Tag: interview

Through a Photographer’s Eye: Johny Spencer

Welcome to the Third Series of Through a Photographer’s Eye. In this series, we continue to learn about Australian photographers and how they use X Series Cameras to photograph their world around them. Our first interview in Series Three is with New South Wales based photographer, Johny Spencer.

Johny, can you tell us about yourself and what photography means to you?

 

I’m a full-time landscape and nature photographer for the National Parks service here in Australia and have been working for them for 17 years.

 

Photography to me is all about the moments, memories and experiences that happen as part of your photography journey. The photos themselves are just a bonus that I get to use to inspire and motivate others to push their creative boundaries.

Fujifilm X-Pro2 – XF10-24mmF4 R OIS – 10mm – 1/60 second – F16 – ISO 200

 

 

You recently reviewed the Fujifilm X-Pro2 after taking it abroad to the US on a 5000 km road trip. Can you share with us what you thought about the camera from a travel and landscape photography perspective?

 

I shot this camera exclusively on this trip, I put it through its paces, in every type of environmental condition possible from wet, cold snow forests, to dry hot, dusty deserts. I really liked the feel of it in hand; overall it felt solid.

 

I was so surprised of the detail in the pictures! I usually shoot with a camera containing a 40MP plus sensor, and I found the 24MP sensor of the X-PRO2 surprising incredible. The dynamic range of the camera was also outstanding for the sensor size.

 

In all, I think the X-PRO2 makes a good all around camera for both landscape and travel. I can see this being a great camera for street photography with the hybrid viewfinder.

Fujifilm X-Pro2 – XF55-200mmF3.5-4.8 R LM OIS – 200mm – 1/125 second – F5.6 – ISO 500

 

 

In your opinion what was the best photo, you captured in the US using the Fujifilm X-Pro2? What was the story behind the image and how did you set up the shot?

 

I know it’s a bit obvious but Horseshoe Bend was incredible, it’s one of those places you can’t fully understand how grand it is until you visit it.

Fujifilm X-Pro2 – XF10-24mmF4 R OIS – 10mm – 1/8 second – F8 – ISO 200

 

I got there for sunset, and it was packed with people everywhere, the light wasn’t that good, so I decided to revisit the location for sunrise the next morning.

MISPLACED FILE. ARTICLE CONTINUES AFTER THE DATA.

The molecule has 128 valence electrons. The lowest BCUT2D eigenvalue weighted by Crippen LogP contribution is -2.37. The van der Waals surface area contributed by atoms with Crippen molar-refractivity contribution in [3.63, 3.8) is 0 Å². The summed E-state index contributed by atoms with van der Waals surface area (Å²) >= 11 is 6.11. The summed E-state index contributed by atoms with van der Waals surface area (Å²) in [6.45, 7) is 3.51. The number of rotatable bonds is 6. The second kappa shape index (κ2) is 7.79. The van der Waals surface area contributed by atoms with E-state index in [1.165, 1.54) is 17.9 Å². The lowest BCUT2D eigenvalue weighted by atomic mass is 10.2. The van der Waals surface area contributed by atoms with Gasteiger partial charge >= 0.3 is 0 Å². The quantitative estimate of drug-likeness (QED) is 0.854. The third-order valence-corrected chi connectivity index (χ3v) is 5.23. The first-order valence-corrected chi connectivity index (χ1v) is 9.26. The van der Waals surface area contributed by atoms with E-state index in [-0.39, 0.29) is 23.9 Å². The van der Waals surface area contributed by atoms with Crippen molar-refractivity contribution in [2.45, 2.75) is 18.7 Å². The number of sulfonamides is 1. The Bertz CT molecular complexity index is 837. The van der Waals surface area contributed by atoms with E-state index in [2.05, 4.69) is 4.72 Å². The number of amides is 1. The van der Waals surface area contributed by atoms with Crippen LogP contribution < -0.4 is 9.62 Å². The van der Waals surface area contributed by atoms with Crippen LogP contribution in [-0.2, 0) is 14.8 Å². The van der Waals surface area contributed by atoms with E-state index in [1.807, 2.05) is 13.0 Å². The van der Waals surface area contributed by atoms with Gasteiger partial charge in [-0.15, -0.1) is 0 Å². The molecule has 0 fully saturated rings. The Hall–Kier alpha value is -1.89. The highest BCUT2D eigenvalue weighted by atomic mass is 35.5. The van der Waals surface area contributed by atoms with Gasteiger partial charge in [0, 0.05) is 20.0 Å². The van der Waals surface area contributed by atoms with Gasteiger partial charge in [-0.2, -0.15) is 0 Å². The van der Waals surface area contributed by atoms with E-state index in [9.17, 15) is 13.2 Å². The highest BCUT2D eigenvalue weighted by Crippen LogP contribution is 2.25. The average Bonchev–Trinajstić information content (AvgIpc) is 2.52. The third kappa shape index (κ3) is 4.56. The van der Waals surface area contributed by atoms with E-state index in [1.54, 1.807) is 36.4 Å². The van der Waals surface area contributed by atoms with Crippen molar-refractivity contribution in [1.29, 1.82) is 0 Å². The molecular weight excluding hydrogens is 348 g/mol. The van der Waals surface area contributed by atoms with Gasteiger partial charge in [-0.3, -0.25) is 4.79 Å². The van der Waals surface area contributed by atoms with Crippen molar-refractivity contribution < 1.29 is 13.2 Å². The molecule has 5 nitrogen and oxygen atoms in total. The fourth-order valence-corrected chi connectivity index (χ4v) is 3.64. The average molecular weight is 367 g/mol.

The decision to reshoot worked out perfectly as there were fewer people. I had heaps of options to get the perfect spot to photography the bend. I was hoping for that magnet-pinky light that happens when you shoot away from the setting or rising sun.

 

The camera was locked down on a tripod, with the two-second timer turned on in order not to cause any camera shake when pressing the shutter button. I focused one-third into the scene at F8, so the whole scene was in focus. The ISO was set too low to avoid any noise issues. The lingering cloud was in the perfect spot for a photo, in the end, it was just a waiting game to see what the light was going to do.

 

Minutes later that first light glow started and boom! The pink tones were perfect, I fired the shutter and just adjusted the shutter speed to get the exposure right. I was able to capture the rising sun perfectly thanks to the dynamic range the camera offered.

 

It was a great experience one of those places that you will never forget in a hurry.

 

 

 

If you have some advice for someone starting out in photography what would it be?

 

Shoot what you love and love what you shoot. When you’re obsessed with the thing you like, in my case photography, it will keep you shooting even when you get stuck on the technical stuff.

 

Your passion for the subject will push your creativity and help you overcome any challenge you face in your photography journey.

Fujifilm X-Pro2 – XF10-24mmF4 R OIS – 10mm – 1/4 second – F8 – ISO 250

 

 

 

What processing workflow do you use when importing images from the Fujifilm X-Pro2? Do you have an example you can show us?

 

I’m a huge fan of Adobe Lightroom, I just find the photo management and processing work perfectly with my brain.

 

In fact in my day job working for National Parks I have to process several thousand images a month, so it’s critical for me to have a killer efficient post processing workflow.

Fujifilm X-Pro2 – XF55-200mmF3.5-4.8 R LM OIS – 156.10mm – 1/125 second – F8 – ISO 400

Fujifilm X-Pro2 – XF10-24mmF4 R OIS – 10mm – 1/125 second – F8 – ISO 400

 

Here’s a quick video showing how I edit multiple Fujifilm RAW files quickly using Lightroom. By the way, I’ll be using my Ultimate Lightroom Workflow, something I developed to make post-processing super easy and fast.